When I started this project in the summer of 2013 I was pretty amped about it.  However, I also have about 15 other projects I was working on.  This weapon sat in the corner of my work room for many months and eventually got moved to my storage unit when I moved.


It unfortunately got caught between some furniture I was moving around and got mangled.  But I'm not overly upset.  Materials are inexpensive and I can easily make a new one.  I've also since gotten better with wood working, so I decided to make a new Bat'leth out of wood.  I used my old template and printed out and cut half of the sword.


I gathered some leftover wood, hoping that I can make the whole thing out of scrap.


Unfortunately this would probably not work out well since all my wood pieces are too small.


So I bought 2 large pieces of wood and traced my template on one of them.


Next I cut out the shape with my jig saw.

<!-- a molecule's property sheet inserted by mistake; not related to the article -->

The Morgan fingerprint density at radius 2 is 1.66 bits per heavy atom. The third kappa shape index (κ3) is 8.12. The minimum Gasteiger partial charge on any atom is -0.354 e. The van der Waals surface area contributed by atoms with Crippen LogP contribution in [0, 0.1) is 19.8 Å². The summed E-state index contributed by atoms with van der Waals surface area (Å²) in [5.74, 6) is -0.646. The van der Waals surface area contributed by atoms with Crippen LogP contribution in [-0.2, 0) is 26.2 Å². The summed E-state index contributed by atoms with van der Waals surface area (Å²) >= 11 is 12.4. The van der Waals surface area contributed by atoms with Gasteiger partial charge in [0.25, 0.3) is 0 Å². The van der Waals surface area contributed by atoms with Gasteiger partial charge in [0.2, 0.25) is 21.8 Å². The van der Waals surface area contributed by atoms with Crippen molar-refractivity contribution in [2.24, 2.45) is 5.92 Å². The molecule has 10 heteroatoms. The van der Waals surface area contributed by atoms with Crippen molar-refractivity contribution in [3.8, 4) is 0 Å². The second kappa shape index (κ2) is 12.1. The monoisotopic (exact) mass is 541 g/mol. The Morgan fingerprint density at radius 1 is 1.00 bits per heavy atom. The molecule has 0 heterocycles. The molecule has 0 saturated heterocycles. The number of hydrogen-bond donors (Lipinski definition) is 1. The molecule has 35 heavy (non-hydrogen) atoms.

Then I used that shape to trace out the second side.


After about 15 minutes of cutting, I had my 2 halves.


To join them I drilled pocket holes.


Then I glued and screwed them together.


I glued in plugs where the pocket holes were.


When the glue dried I sanded the areas smooth.


Next I used a round-over bit on my router to give the edges a rounded edge. 


Then I applied some wood filler to a few spots that needed filling.


Then I sanded everything.


Next I gave it a coat of dark gray primer.


This sealed up a lot, but I also was able to see much more that needed filling.  So out comes the wood filler.


When the filler dried I sanded.


Then I sprayed on some more primer.  This time it was light gray.


The primer is doing it's job well.  The whole thing doesn't have wood grain showing through.  2 small areas needed additional touch up, so back to the wood filler.


When dried, I sanded again.


Then one last coat of primer.


Then I applied silver spray paint.



When the paint dried I bought some sports grip.


And I started wrapping it around the 3 handles.


And I'm done!